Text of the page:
Walking to dental school one day, I met one of our professors, carrying a cage.
A conversation ensued.
‘May I ask what is in the cage, Professor?’
‘You may, Mr. Hellyer – it’s a monkey of the species Macaca Irus.’
‘Yes ………. we are investigating the mechanism of mesial drift in monkey’s teeth. You know what mesial drift is, Mr Hellyer?’
‘Well, er, yes, it’s the, er, the tendency of posterior teeth to move forwards towards the midline, erm, along the line of the dental arch.’
‘Quite right, and do you know what causes it?’
‘Well, no and erm, presumably that’s what you’re going to tell me.’
‘I wish I could. So far we have eliminated muscles of the tongue and cheek as causative mechanisms and are now investigating the effects of the transseptal fibres in the process.’
‘Really? How interesting.’
My voice belied the words, and probably went up an octave. I was at a loss on how to continue the conversation, knowing nothing about monkeys and not a lot more about mesial drift. So, in an attempt to move the topic onto safer ground, I enquired about the life expectancy of the research animals.
‘Do they die very often?’ I asked.
To which the dry response came
‘Only once, Mr Hellyer, only once.’
And at that point, fortunately, we reached the basement of the dental hospital and the exalted scientist ascended the lift to his research lab and I moved swiftly to my student locker.
At least mesial drift was relevant to something I would see daily in my future career - tilted teeth, disrupted contact points and occlusion, food packing and root caries. All common problems in the ordinary world of general practice and an understanding of the mechanism might help to prevent some of them.
Today’s undergraduates are likely to have rather different conversations with their scientists, due to academic drift, which appears to be more of a concern these days.
A recent paper suggests that Academic drift is (please excuse the academic definition but it’s quite important) “the process whereby knowledge which is intended to be useful gradually loses close ties to practice while becoming more tightly integrated with one or another body of scientific knowledge.” This was brought home to me by a recent Twitter conversation with a distinguished dental researcher. He tweeted that his team had found a method to make nanoscale calcium phosphates. I enquired about how these clever little molecules benefited patients and the response was …..
‘They are used as an injectable mouldable bone graft substitutes.’
‘Application to bone grafts around dental implants, then?’
Silly me. Follow the money.
‘The focus of our translational discussion has been around orthopaedics and trauma [which are] major commercial drivers.’
There may (my italics) eventually be applications to perio, MRONJ and endo, he said, and all of his research is relevant to dentistry but they ‘do not work in a silo because much of what we do also connects to other societal, healthcare, business and environmental challenges.’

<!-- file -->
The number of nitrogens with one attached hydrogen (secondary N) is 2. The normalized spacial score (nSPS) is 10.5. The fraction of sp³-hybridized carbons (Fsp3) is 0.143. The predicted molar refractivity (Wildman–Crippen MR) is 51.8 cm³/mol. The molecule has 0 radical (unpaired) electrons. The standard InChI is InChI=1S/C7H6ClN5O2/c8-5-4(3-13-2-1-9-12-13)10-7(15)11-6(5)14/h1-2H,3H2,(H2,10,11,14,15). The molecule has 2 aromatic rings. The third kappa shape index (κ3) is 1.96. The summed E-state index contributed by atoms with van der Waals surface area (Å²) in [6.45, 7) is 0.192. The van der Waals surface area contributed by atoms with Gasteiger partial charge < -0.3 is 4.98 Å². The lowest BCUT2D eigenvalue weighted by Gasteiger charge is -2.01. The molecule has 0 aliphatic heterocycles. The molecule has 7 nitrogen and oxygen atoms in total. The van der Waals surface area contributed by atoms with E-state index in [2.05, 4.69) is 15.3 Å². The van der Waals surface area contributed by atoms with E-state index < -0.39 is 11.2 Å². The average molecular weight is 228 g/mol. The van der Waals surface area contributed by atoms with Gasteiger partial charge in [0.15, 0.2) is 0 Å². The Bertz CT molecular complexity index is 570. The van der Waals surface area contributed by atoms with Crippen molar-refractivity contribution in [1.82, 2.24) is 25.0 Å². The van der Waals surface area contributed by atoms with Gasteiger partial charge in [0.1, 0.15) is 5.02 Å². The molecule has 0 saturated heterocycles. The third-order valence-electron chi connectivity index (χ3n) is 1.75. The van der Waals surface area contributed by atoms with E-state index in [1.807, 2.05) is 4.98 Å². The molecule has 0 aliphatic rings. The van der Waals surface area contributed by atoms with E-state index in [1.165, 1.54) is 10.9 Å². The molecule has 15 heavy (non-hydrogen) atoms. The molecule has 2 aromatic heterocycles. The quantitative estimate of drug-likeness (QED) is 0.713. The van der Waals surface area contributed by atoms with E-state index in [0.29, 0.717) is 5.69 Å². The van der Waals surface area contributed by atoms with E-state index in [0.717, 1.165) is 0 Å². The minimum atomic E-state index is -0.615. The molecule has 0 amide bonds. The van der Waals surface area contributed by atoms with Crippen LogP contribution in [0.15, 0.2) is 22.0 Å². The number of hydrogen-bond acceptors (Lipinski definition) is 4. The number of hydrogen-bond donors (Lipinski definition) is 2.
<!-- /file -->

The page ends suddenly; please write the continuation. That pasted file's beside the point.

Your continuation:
It’s not only the money. In a recent paper in BDJ Open, Puck van der Wouden and colleagues note that academic excellence is ‘driven by incentives aiming at high citations and impact factor scores.’ High impact factor scores are associated with ‘top journals’ which tend to be focussed on basic sciences, not applied science. They found that in the 15 years from 2000, dental institutes have increasingly published non-dental research in journals of basic science and clinical medicine. The relevance of this non-dental research to dental research and practice, they say, may be limited.
As a consequence of academic drift, then, it seems that scientific citation fame and research grant fortunes drive the dental research community away from the practical issues which affect dental care professionals in their daily lives. Mesial drift? Pah, there’s money in that!
Universities of course are increasingly dependent on research grants for finance and status and this drift to more remunerative research topics is perhaps understandable at that level. But the comment of my Twitter interlocutor about not existing in a silo is interesting. The basic science being carried out in dental schools undoubtedly builds links and contacts with non-dental science and there are many common interests and pathways. But surely the danger is that within dental institutions, the scientists themselves are building their own silos, and becoming detached from the practicalities of dentistry, creating completely separate ‘science’ silos and ‘clinical’ silos. In doing so, they risk becoming detached from that other university responsibility, the teaching of dental students to become those safe clinical beginners desired by the General Dental Council.
If the education and practice of dentistry itself becomes detached from the scientists, then there is a danger dentistry becomes like the monkey in the cage, trapped in the service of basic science and our long fought-for, scientifically educated profession dies and returns to being an apprenticed trade.